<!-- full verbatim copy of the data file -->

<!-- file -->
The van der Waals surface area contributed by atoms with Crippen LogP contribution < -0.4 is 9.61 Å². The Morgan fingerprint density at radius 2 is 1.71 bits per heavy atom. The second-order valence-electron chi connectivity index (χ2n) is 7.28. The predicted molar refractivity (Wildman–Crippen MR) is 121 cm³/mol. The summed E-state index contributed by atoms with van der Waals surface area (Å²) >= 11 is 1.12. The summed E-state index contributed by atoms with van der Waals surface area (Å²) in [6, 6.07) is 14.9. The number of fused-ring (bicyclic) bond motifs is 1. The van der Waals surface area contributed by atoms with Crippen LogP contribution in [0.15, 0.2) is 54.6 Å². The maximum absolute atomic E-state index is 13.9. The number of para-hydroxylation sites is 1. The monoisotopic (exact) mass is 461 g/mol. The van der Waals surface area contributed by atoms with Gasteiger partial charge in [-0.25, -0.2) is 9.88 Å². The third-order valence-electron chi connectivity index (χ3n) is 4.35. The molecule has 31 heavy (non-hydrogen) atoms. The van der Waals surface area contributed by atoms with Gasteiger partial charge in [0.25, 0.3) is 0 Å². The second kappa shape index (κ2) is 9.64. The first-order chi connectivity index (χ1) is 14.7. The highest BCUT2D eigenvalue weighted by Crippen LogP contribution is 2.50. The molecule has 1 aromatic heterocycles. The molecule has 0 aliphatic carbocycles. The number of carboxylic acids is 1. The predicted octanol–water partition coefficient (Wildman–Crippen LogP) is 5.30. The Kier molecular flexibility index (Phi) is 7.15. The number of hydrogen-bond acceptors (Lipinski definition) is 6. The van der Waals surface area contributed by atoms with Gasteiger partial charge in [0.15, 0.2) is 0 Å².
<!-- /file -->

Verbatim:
The van der Waals surface area contributed by atoms with Crippen LogP contribution < -0.4 is 9.61 Å². The Morgan fingerprint density at radius 2 is 1.71 bits per heavy atom. The second-order valence-electron chi connectivity index (χ2n) is 7.28. The predicted molar refractivity (Wildman–Crippen MR) is 121 cm³/mol. The summed E-state index contributed by atoms with van der Waals surface area (Å²) >= 11 is 1.12. The summed E-state index contributed by atoms with van der Waals surface area (Å²) in [6, 6.07) is 14.9. The number of fused-ring (bicyclic) bond motifs is 1. The van der Waals surface area contributed by atoms with Crippen LogP contribution in [0.15, 0.2) is 54.6 Å². The maximum absolute atomic E-state index is 13.9. The number of para-hydroxylation sites is 1. The monoisotopic (exact) mass is 461 g/mol. The van der Waals surface area contributed by atoms with Gasteiger partial charge in [-0.25, -0.2) is 9.88 Å². The third-order valence-electron chi connectivity index (χ3n) is 4.35. The molecule has 31 heavy (non-hydrogen) atoms. The van der Waals surface area contributed by atoms with Gasteiger partial charge in [0.25, 0.3) is 0 Å². The second kappa shape index (κ2) is 9.64. The first-order chi connectivity index (χ1) is 14.7. The highest BCUT2D eigenvalue weighted by Crippen LogP contribution is 2.50. The molecule has 1 aromatic heterocycles. The molecule has 0 aliphatic carbocycles. The number of carboxylic acids is 1. The predicted octanol–water partition coefficient (Wildman–Crippen LogP) is 5.30. The Kier molecular flexibility index (Phi) is 7.15. The number of hydrogen-bond acceptors (Lipinski definition) is 6. The van der Waals surface area contributed by atoms with Gasteiger partial charge in [0.15, 0.2) is 0 Å².